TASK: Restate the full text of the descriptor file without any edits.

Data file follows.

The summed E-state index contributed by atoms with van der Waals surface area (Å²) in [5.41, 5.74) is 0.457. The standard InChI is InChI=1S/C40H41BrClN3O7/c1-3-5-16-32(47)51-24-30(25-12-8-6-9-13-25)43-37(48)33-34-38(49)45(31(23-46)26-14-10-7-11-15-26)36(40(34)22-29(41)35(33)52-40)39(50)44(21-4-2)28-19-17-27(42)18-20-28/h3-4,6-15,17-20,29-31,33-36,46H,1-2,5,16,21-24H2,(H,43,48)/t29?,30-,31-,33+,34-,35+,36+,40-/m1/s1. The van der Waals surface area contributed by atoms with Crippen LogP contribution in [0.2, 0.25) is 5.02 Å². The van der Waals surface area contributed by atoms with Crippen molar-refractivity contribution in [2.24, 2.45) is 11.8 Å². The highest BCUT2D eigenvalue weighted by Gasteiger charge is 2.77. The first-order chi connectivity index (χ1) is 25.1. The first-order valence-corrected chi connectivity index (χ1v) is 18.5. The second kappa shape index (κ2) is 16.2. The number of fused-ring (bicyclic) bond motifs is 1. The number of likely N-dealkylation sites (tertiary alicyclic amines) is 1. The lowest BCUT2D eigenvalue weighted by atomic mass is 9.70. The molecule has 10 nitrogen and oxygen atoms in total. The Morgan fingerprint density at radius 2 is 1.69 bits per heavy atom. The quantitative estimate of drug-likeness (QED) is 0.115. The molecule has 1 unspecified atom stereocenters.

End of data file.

The summed E-state index contributed by atoms with van der Waals surface area (Å²) in [5.41, 5.74) is 0.457. The standard InChI is InChI=1S/C40H41BrClN3O7/c1-3-5-16-32(47)51-24-30(25-12-8-6-9-13-25)43-37(48)33-34-38(49)45(31(23-46)26-14-10-7-11-15-26)36(40(34)22-29(41)35(33)52-40)39(50)44(21-4-2)28-19-17-27(42)18-20-28/h3-4,6-15,17-20,29-31,33-36,46H,1-2,5,16,21-24H2,(H,43,48)/t29?,30-,31-,33+,34-,35+,36+,40-/m1/s1. The van der Waals surface area contributed by atoms with Crippen LogP contribution in [0.2, 0.25) is 5.02 Å². The van der Waals surface area contributed by atoms with Crippen molar-refractivity contribution in [2.24, 2.45) is 11.8 Å². The highest BCUT2D eigenvalue weighted by Gasteiger charge is 2.77. The first-order chi connectivity index (χ1) is 25.1. The first-order valence-corrected chi connectivity index (χ1v) is 18.5. The second kappa shape index (κ2) is 16.2. The number of fused-ring (bicyclic) bond motifs is 1. The number of likely N-dealkylation sites (tertiary alicyclic amines) is 1. The lowest BCUT2D eigenvalue weighted by atomic mass is 9.70. The molecule has 10 nitrogen and oxygen atoms in total. The Morgan fingerprint density at radius 2 is 1.69 bits per heavy atom. The quantitative estimate of drug-likeness (QED) is 0.115. The molecule has 1 unspecified atom stereocenters.